“The Coastal Commission has gotten off track,” said Kathryn Burton, Spotlight’s president. “It needs to come back into compliance with the law and increase transparency as well as public accountability. Some commissioners are being very arrogant about the law.”
The defendants declined to discuss the case or could not be reached for comment. A Coastal Commission spokesperson said the state attorney general’s office is reviewing the matter.
Spotlight’s lawsuit is the latest development in an ongoing controversy about private ex-parte communications between commissioners and developers, lobbyists, environmentalists and anyone else with a stake in the decisions of the powerful land use agency.
In recent months, courts and the Los Angeles Times have scrutinized commissioners for failing to report ex-parte contacts, or disclosing them late or with little detail, in apparent violation of the statutory requirements.
Chairman Kinsey decided not to vote on a controversial proposal to build hundreds of new homes on open land overlooking the Newport and Huntington Beach shoreline on Sept. 7, because he had two unreported ex-partes related to the proposal.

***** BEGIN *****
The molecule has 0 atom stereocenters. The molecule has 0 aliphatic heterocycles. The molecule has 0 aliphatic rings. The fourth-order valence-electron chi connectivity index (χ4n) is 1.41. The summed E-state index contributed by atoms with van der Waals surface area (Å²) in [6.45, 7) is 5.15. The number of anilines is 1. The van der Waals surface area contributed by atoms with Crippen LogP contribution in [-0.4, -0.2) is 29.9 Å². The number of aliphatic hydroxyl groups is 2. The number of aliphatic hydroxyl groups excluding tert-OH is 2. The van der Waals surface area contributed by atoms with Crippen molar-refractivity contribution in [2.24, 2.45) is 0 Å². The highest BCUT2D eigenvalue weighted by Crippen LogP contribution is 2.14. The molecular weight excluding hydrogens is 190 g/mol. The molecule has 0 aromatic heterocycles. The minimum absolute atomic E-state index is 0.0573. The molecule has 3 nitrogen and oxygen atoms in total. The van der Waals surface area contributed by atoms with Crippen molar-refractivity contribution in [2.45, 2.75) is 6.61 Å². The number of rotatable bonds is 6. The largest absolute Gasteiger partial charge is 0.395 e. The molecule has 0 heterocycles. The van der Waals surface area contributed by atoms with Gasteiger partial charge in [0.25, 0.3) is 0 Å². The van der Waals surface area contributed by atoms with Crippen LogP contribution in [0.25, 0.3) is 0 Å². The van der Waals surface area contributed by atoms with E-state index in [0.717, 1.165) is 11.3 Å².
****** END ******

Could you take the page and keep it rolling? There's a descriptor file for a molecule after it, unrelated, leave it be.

Though Vargas had filed one ex-parte disclosure eight months late, he voted on the project after consulting with the agency’s general counsel.
Ex-parte communications can involve telephone calls, face-to-face meetings, emails or other written material related to a pending matter. The contacts are outside official public hearings.
Under state law, commissioners are required to report such interactions in writing within seven days of the communication. If ex-partes occur within a week of a commission meeting where the subject matter is on the agenda, they must be disclosed orally from the dais at the hearing.